A visit to the Star Tribune by U.S. Rep. Jim Oberstar was a special occasion no editorial writer wanted to miss. Oberstar, who died Saturday at age 79, was a font of knowledge about his beloved Eighth District, his policy specialty -- transportation -- and a whale of a lot more.
Oberstar's Editorial Board briefings were the equivalent of graduate school seminars. Far from being out of touch, as his political rivals claimed, he was often the first to tell us about new mining technology, pending industrial expansion in Duluth, or a proposed nature preserve in the southern part of his district.
He was also as conversant about Twin Cities transit needs as any metro-area member of the state's congressional delegation. As the House Transportation Committee chair from 2007 until his defeat in 2010 and the ranking minority member for many years before that, Oberstar was deeply familiar with Minnesota's requests for federal transportation dollars.
He loved cycling and was a champion for bicycle trails. He loved railroads, and regaled us with stories about his first trips from Duluth to Chicago and back aboard the fast trains of the 1950s. But his critics had it wrong when they accused him of neglecting highways and bridges. When the Interstate Hwy. 35 bridge fell in Minneapolis in 2007, Oberstar quickly and successfully led the charge for nearly full federal funding of its replacement.
Oberstar was a popular Editorial Board guest for another reason: He was fun. He always brought a big smile, a warm greeting (sometimes in French), good humor and abundant enthusiasm for his topics. Though he visited infrequently, he always seemed as glad to see us as we were to see him.
I was looking forward to seeing the former congressman next month at the opening of the Green Line, the new light rail link formerly known as the Central Corridor between Minneapolis and St. Paul. He helped make it happen. He surely would have been there. He surely will be remembered there, and missed.
Big policy changes seldom occur in a single session of the Minnesota Legislature. More typically, change comes incrementally over several sessions, nudged along by a few key legislators and persistent interest groups who are willing to take what they can get one year and come back again for more.
Second-term Rep. Carly Melin, DFL-Hibbing, is encountering that reality as the sponsor of a bill to legalize the use of marijuana for medical purposes.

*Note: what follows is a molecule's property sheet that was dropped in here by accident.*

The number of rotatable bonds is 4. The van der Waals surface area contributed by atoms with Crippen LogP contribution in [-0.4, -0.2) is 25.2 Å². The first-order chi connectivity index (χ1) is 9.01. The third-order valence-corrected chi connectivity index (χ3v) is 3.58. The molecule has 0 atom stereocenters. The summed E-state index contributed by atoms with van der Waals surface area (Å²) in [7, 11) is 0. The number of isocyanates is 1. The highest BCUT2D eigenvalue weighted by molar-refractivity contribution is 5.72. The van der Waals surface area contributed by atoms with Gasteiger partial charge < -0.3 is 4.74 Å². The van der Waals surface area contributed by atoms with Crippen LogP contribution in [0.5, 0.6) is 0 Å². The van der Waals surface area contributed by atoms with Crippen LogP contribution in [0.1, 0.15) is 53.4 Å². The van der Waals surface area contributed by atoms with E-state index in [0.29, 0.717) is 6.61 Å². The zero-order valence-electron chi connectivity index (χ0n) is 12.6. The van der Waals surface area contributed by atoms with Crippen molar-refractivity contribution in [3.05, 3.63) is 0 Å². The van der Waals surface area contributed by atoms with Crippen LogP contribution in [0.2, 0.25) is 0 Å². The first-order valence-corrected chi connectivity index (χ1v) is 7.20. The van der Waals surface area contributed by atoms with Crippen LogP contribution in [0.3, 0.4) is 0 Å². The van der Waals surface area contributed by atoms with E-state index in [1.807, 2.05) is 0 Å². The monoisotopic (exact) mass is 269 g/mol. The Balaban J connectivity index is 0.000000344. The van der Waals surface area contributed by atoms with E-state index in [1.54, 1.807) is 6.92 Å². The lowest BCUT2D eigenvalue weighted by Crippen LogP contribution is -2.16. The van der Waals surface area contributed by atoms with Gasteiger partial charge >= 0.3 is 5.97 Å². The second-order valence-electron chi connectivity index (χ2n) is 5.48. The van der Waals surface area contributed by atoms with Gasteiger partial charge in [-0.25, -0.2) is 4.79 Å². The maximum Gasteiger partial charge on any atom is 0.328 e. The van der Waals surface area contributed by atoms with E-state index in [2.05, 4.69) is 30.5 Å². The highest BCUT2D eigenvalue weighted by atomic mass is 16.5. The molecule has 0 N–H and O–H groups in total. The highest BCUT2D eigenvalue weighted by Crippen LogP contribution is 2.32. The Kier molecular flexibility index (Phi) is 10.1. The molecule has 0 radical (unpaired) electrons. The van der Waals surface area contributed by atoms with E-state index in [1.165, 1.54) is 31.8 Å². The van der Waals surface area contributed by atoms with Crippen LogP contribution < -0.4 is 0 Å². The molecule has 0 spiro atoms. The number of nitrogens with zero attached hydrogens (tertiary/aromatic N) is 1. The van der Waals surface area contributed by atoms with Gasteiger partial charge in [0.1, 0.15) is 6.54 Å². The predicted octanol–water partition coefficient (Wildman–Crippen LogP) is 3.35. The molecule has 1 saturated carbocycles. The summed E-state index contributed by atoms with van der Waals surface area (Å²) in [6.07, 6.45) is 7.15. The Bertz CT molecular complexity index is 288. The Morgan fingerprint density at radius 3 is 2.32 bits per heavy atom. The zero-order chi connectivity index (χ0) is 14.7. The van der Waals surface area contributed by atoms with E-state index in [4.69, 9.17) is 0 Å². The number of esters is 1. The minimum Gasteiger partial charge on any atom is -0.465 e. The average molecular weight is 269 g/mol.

On Thursday, Melin stood before TV cameras to announce her decision to limit the scope of her bill, so as to neutralize the opposition of the state's major law enforcement organizations. The new version of the bill will allow cannabis extracts and oils to be prescribed under clinical trials to treat certain medical conditions, and vaporized marijuana to be used under medical supervision.
That's very similar to a proposal Gov. Mark Dayton offered six weeks ago. Melin and medical marijuana advocates rejected it then, saying it did not go far enough. Some advocates say they won't support the new version. They note that a stronger bill, legalizing pot smoking for medicinal purposes, is advancing in the state Senate, and would provide relief for more conditions more conveniently.
But Melin, a 28-year-old attorney, sounded like a veteran when she explained why she's come around: "I personally wish we could do more. I don't like that some people are being left out. But if we can do something for some people -- and I'm actually of the opinion that this is doing a lot for a lot of people -- then that's actually a pretty big victory for the cause and for a lot of these families. It will allow them to access the medicine they need."
After weeks of trying to persuade medical marijuana opponents that her bill would not erode public health or safety, Melin's persuasive work is not over. She must now convince her allies that doing something beats doing nothing this year. That, too, is the mark of a good legislator.